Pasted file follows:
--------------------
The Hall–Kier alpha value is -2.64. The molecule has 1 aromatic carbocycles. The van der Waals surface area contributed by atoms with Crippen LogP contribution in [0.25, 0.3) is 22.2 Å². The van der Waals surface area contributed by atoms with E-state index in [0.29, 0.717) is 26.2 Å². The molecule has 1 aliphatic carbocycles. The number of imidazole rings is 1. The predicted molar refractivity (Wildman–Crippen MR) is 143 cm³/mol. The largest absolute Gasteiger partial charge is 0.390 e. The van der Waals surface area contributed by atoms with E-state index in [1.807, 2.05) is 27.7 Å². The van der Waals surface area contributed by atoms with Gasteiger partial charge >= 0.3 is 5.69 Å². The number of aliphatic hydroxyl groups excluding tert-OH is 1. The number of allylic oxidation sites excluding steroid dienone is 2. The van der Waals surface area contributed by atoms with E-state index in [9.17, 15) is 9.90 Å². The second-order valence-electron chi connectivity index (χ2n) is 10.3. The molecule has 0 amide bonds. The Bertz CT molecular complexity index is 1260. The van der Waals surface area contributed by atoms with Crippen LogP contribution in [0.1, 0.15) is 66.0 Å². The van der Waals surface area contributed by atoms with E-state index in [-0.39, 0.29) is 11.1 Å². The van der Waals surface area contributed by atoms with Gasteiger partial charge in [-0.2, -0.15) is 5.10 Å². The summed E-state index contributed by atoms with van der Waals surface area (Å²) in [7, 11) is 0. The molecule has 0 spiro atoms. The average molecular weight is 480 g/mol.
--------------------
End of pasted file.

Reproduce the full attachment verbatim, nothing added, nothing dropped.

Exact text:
The Hall–Kier alpha value is -2.64. The molecule has 1 aromatic carbocycles. The van der Waals surface area contributed by atoms with Crippen LogP contribution in [0.25, 0.3) is 22.2 Å². The van der Waals surface area contributed by atoms with E-state index in [0.29, 0.717) is 26.2 Å². The molecule has 1 aliphatic carbocycles. The number of imidazole rings is 1. The predicted molar refractivity (Wildman–Crippen MR) is 143 cm³/mol. The largest absolute Gasteiger partial charge is 0.390 e. The van der Waals surface area contributed by atoms with E-state index in [1.807, 2.05) is 27.7 Å². The van der Waals surface area contributed by atoms with Gasteiger partial charge >= 0.3 is 5.69 Å². The number of aliphatic hydroxyl groups excluding tert-OH is 1. The number of allylic oxidation sites excluding steroid dienone is 2. The van der Waals surface area contributed by atoms with E-state index in [9.17, 15) is 9.90 Å². The second-order valence-electron chi connectivity index (χ2n) is 10.3. The molecule has 0 amide bonds. The Bertz CT molecular complexity index is 1260. The van der Waals surface area contributed by atoms with Crippen LogP contribution in [0.1, 0.15) is 66.0 Å². The van der Waals surface area contributed by atoms with E-state index in [-0.39, 0.29) is 11.1 Å². The van der Waals surface area contributed by atoms with Gasteiger partial charge in [-0.2, -0.15) is 5.10 Å². The summed E-state index contributed by atoms with van der Waals surface area (Å²) in [7, 11) is 0. The molecule has 0 spiro atoms. The average molecular weight is 480 g/mol.